Our preferred detection circuit as depicted in FIG. 3 of the drawing described hereinbelow is made up of a phase-lock loop (PLL) 50, detector coil drive circuit 52, detector coil 54 and output frequency filter 56 and time delay circuit 60. The PLL circuit and coil circuit form a feedback loop which enables the coil to be driven at the natural electrical resonant frequency of the detector coil inductance and a parallel tank circuit capacitance. This detection circuit is self-adjusting and immune to circuit electrical detuning caused by normal temperature induced component value variation.

As the value of the coil inductance changes due to proximity of an electrical conductor, the operating frequency of the PLL circuit changes to follow the natural tank frequency. During the frequency change interval the PLL circuit produces an error signal which is amplified at 58 and high pass filtered at 56 of FIG. 3 of the drawing referred to hereinabove and described more specifically hereinbelow. This signal is used to activate an air valve, as will be explained in greater detail hereinafter. Since the error signal is A.C. coupled to the air valve, slow changes in the tank and PLL frequency due to thermal drift of the circuit, component values may be rejected by the electrical filter. Additionally, since only rapid changes in frequency are allowed to activate the air valve, proximity of stationary electrical conductors (such as the air valve) does not significantly reduce the sensitivity of the detection system. The sensitivity of the detection circuit is sufficient to reliably detect aluminum cans 8 inches from the face of a slide which supports a number of detector coils.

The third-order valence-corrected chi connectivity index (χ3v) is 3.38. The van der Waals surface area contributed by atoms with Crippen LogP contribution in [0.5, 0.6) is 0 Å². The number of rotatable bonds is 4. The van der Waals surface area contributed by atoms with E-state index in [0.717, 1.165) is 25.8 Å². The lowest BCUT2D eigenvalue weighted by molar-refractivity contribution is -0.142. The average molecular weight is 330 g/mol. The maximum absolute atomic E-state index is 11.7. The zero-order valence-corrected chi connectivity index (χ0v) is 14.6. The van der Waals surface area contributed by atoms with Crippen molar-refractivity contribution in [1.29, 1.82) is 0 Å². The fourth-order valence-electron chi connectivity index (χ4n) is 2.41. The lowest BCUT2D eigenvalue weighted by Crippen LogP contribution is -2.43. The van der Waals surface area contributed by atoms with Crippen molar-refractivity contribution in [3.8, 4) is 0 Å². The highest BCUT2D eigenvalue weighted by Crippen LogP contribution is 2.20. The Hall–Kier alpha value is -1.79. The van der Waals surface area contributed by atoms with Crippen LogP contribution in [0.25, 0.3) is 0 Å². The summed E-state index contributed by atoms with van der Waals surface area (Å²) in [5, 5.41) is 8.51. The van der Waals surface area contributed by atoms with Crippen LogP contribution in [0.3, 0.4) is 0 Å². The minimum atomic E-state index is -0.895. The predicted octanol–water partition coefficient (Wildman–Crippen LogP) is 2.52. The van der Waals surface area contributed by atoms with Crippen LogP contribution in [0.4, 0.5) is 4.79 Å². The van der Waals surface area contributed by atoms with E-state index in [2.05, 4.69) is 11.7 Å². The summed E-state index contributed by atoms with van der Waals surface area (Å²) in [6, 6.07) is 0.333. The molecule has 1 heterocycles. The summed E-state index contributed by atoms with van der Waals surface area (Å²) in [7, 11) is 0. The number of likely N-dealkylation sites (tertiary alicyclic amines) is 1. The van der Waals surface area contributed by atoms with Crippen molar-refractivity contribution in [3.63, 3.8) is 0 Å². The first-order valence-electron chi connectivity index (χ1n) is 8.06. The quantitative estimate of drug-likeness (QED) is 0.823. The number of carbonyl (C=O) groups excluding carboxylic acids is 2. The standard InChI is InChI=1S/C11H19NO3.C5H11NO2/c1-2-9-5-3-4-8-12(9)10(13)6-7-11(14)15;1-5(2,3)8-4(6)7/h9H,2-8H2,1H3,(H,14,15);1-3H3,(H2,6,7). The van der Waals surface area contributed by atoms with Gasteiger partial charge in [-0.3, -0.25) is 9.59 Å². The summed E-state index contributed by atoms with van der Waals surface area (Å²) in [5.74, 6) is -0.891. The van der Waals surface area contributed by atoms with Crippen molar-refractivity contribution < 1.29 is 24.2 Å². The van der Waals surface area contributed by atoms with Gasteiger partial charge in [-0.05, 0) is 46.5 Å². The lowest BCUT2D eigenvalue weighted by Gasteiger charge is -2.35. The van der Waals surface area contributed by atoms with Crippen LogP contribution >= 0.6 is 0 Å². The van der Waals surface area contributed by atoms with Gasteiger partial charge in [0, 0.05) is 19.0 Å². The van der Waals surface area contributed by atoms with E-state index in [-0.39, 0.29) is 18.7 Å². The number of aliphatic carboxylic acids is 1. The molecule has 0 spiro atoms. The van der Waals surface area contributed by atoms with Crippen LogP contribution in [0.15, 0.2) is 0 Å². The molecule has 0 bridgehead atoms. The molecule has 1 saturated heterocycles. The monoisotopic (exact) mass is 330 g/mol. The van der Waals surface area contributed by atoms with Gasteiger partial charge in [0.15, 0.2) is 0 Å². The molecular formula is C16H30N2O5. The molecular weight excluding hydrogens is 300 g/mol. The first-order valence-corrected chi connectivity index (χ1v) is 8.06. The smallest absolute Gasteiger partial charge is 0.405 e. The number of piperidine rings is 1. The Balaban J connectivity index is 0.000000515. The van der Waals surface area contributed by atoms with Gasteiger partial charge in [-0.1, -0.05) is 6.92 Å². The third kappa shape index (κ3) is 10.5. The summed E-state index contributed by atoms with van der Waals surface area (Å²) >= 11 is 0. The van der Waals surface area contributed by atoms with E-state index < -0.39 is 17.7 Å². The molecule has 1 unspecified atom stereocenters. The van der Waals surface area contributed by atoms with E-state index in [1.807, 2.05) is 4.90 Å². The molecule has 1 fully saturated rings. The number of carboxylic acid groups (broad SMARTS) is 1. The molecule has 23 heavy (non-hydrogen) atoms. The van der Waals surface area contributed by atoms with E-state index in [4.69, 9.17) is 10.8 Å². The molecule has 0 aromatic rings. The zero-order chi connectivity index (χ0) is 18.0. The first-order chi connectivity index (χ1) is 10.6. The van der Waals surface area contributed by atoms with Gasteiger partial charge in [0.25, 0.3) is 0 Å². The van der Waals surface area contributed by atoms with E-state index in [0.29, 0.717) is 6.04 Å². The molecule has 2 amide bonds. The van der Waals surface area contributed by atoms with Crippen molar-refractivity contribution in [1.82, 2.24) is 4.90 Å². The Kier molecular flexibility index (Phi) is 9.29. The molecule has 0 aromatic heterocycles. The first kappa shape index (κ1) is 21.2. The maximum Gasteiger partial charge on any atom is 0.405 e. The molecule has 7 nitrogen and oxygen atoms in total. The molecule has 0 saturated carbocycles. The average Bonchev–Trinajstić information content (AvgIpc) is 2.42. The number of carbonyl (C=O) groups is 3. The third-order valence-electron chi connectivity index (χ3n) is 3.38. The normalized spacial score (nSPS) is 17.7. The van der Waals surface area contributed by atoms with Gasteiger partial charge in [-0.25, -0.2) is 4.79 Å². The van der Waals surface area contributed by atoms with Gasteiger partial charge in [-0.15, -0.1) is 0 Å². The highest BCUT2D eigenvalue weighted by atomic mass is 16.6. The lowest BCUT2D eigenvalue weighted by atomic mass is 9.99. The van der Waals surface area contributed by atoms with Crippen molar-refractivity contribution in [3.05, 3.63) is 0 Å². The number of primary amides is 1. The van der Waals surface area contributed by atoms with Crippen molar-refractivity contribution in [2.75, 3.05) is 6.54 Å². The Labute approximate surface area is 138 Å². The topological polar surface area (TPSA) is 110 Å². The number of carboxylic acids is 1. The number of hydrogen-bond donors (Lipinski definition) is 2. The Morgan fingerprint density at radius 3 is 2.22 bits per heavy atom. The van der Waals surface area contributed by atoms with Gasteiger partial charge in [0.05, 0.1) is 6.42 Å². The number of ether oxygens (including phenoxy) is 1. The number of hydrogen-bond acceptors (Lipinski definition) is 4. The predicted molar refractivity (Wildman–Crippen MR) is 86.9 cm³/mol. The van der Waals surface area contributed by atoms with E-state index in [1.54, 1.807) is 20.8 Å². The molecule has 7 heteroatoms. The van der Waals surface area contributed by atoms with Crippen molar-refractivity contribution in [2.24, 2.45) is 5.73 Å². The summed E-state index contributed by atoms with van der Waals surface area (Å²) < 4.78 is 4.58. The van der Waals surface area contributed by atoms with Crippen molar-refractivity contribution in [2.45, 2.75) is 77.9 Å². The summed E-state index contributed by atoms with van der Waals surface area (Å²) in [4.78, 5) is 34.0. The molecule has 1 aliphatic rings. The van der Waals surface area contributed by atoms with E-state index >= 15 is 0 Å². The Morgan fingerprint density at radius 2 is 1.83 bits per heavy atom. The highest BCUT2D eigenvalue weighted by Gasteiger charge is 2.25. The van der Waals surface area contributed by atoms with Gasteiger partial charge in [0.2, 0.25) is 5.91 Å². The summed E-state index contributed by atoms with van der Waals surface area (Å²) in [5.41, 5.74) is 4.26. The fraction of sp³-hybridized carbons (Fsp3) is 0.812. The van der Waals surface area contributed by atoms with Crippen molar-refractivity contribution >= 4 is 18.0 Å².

Ferromagnetic materials such as steel and iron increase the inductance of the detection coil as they approach its position. Non-ferrous conductors such as aluminum, zinc and copper lower the inductance of the detection coil, thus raising the natural frequency of the coil/capacitor tank. This is due to eddy current effect. The PLL error signal changes polarity for increasing frequency as opposed to decreasing frequency. Thus, the detection system may be made to distinguish between ferrous and non-ferrous conductors of similar size. By proper filtering of the PLL error signal, the air valve may be actuated selectively to extract either ferrous or non-ferrous material. This allows the system of the invention to concentrate primarily non-ferrous conductors from a feed stream containing a majority of ferrous conductors.